Devotion and Meditation

Devotion and Meditation
The Apostle Saint Peter appearing to Saint Peter Nolasco
Francisco Zurbarán
Museo del Prado

Around 1630 Velázquez produced several religious works. They would be the last great paintings on this subject he executed and place him among the Spanish painters who succeeded in creating the most effective images for conveying devotional feeling. They are all easily readable, inspire reflection and meditation and point to an artist in full command of his talents, who made extraordinary use of his Italian experience, addressing each theme in an original manner. In Christ on the Cross he again exploits the unlimited possibilities of the nude, in Saint Anthony Abbot and Saint Paul the Hermit he shows he was developing the interest in landscape he had shown earlier in Rome. In the The Temptation of Saint Thomas Aquinas he again proved his ability to convey emotions and establish a fluid relationship between the human figures. This work marked the use of a wider range of colours, which became increasingly broad over time, a feature that also characterises the Coronation of the Virgin.

One of the aspects that sets Velázquez apart from the rest of Spanish artists is the small number of religious works her produced. At the same time, it is precisely this field that gives us the best insight into what relates or separates him aesthetically from his colleagues of the same generation, with some of whom he was friends. Important works by Zurbarán, Gregorio Fernández and Alonso Cano depicting themes similar to those of Velázquez attest to the quality and the variety of the Spanish artistic production and situate his religious painting in a precise context.

The Nude

The Nude
The Toilet of Venus
Diego Velázquez
National Gallery, Londres

From the end of the 1630s, Velázquez produced several mythological works that are among the most important and original of his day and enabled him to establish a fruitful dialogue with pictorial tradition. These paintings mark the culmination of his tendency to emphasise the values associated with colour as opposed to drawing and to make colour his main vehicle of expression. In this respect he continued the tradition of Titian and Rubens, many of whose works could be found in the Royal Collections. These artists became two of the main reference points for the development of his style.Mythology led Velázquez to address the nude, a theme rich in connotations. It is the form which western tradition has linked most closely to the idea of art, that which best expresses the values of colour and, at the same time, the place where the boundaries of art and decency converge. In the Rokeby Venus, Velázquez found an alternative to the nudes of Titian and Rubens, while demonstrating his unique status in relation to his Spanish colleagues, as his position at court freed him from the moral restraints that fettered the others. In Mars he employed a warm, sumptuous range of colours, modelling the forms with light and colour and erasing the limits between figure and setting, seeking to convey a sensation of life and transitoriness, as in Mercury and Argus. At the same time, he preserved his taste for narrative paradox and instead of depicting the god of war with heroic features, he painted him tired and melancholic.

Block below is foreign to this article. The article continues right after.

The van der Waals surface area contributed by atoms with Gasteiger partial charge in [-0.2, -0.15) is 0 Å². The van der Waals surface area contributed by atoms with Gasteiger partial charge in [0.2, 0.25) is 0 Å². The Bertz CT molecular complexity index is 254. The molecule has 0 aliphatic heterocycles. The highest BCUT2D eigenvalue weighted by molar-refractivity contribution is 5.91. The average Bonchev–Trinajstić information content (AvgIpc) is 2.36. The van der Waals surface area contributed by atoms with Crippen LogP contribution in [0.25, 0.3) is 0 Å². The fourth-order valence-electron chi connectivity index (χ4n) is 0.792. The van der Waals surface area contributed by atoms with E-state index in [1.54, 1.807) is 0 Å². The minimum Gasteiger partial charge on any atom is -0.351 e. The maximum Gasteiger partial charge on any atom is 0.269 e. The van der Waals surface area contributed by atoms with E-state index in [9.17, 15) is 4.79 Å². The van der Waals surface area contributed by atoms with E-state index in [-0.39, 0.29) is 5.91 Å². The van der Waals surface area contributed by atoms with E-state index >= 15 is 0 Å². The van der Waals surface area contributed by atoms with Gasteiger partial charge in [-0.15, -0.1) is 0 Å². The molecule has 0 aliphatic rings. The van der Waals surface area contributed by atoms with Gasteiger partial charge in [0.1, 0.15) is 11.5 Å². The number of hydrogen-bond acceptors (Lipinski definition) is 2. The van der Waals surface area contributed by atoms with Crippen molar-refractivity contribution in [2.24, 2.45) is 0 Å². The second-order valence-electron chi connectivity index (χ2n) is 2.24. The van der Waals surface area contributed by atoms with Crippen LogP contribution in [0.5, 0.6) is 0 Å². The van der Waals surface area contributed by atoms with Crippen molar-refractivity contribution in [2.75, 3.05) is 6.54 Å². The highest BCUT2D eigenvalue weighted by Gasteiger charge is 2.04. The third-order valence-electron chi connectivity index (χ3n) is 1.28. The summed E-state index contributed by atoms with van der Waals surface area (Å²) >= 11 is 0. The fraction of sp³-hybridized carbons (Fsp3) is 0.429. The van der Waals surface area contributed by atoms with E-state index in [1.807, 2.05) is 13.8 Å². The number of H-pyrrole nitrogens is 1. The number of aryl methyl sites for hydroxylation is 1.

Philosophy and history

Philosophy and history
Guido Reni
Colección Denis Mahon

Velázquez’s interest in exploiting the tension between reality and its representation and double meanings is not only expressed in religious and mythological scenes. It is also found in his images of ancient philosophers and modern heroes. He depicted Aesop and Menippus in the rags that were starting to become common in images of philosophers, whereas Barbarroja and Juan de Austria are not the military heroes they appear to be but buffoons disguised as such. The first two were painted for the Torre de la Parada, in relation to Rubens’s Heraclitus and Democritus, and it is very interesting to compare them in order to trace Velázquez’s progression. Rubens’ philosophers are barefooted; one smiles and the other cries. They are absolutely Rubensian in build—sturdy and well muscled—and their gestures are consonant with soundly established codes of expression. Velázquez places his in an indoor setting; their clothing and shoes are those of any beggar of any Spanish city, and his approach to the faces is realistic. They are situated in space like the sitters in many of his portraits, and he plays with the boundaries between portrait and fiction.

Several sibyls, who were held to possess powers of divination, complete the group of paintings linked to philosophy and history. A comparison between the two versions by Velázquez allows us to trace the painter’s development from the early 1630s to the following decade.

Weaving the Fable

Weaving the Fable
Fable of Arachne
Diego Velázquez